Background and Purpose: Automated imaging software is integral to decision-making in acute ischemic stroke (AIS) during extended time windows. RAPID software is the most widely used and has been validated in landmark endovascular trials. Olea software is another commercially available and FDA-approved software, but has not been studied in AIS trials. We aimed to compare the diagnostic utility and accuracy of RAPID and Olea in everyday clinical practice outside of a clinical trial. Methods: We analyzed prospectively-collected data from a consecutive cohort of 141 patients with suspected AIS who underwent computed tomography perfusion upon presentation followed by diffusion-weighted magnetic resonance imaging (DWI-MRI) within 24-48 hours. Core infarct was defined as the region with a relative cerebral blood flow (rCBF) less than 30% on RAPID and rCBF less than 40% on Olea (default settings). We also evaluated rCBF less than 30% on Olea to match RAPID's default setting. Infarct volume on DWI-MRI was measured using a semiautomated segmentation method. Results: Twenty-one patients were excluded; 14 due to poor bolus tracking and/or motion artifact, and 7 due to software failure. The software failure rate was 4.7% [6/127] with RAPID versus. 78% [1/127] with Olea (P =. 12). For the remaining 120 patients, the sensitivity and specificity for detecting an acute infarct were 40.5% and 97.6% for RAPID; 50.6% and 85.4% for Olea; and for detecting large infarcts (≥70 mL on DWI-MRI) 73.7% and 81.2% for RAPID; 73.7% and 68.3% for Olea. Core infarct volume on RAPID was more closely correlated with DWI-MRI infarct volume (rho =. 64) than Olea (rho =. 42). Conclusions: Our head-to-head comparison of these 2 commonly-used softwares in the clinical setting elucidates the pros and cons of their use to guide decision-making for AIS management in the acute setting.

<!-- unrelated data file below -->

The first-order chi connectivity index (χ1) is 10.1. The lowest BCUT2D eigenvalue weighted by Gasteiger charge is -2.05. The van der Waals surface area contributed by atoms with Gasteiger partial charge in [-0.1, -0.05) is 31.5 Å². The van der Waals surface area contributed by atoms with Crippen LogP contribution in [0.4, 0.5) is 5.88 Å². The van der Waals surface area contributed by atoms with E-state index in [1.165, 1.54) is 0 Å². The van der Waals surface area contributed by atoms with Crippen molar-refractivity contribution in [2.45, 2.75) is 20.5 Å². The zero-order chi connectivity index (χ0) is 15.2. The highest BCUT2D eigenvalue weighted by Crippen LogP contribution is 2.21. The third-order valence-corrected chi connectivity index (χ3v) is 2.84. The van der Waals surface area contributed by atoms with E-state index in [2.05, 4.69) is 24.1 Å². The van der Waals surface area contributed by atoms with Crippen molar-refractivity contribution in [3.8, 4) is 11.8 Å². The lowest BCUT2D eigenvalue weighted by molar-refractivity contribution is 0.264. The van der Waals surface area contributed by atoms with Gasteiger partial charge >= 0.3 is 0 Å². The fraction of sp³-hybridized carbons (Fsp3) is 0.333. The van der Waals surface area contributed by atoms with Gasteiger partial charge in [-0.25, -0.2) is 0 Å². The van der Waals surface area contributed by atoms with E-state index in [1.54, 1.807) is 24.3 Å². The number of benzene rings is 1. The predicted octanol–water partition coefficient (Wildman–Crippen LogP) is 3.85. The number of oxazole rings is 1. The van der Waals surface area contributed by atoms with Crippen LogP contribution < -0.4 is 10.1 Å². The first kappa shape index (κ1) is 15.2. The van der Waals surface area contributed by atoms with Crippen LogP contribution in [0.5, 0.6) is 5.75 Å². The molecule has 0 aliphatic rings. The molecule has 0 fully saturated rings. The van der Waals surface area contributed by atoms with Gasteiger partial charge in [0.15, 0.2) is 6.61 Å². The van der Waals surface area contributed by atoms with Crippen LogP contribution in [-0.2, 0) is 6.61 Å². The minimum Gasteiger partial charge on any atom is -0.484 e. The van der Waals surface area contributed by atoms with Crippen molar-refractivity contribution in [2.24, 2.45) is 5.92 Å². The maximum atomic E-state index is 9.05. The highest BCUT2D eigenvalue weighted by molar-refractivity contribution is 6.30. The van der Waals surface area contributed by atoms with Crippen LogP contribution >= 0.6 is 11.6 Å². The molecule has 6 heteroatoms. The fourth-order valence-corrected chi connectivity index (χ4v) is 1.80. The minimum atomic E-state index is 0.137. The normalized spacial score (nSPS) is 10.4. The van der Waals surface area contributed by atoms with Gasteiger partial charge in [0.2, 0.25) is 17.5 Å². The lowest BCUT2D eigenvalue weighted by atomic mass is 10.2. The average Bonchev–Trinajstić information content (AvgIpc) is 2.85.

|期刊||Journal of Stroke and Cerebrovascular Diseases|
|出版狀態||已發佈 - 12月 2019|
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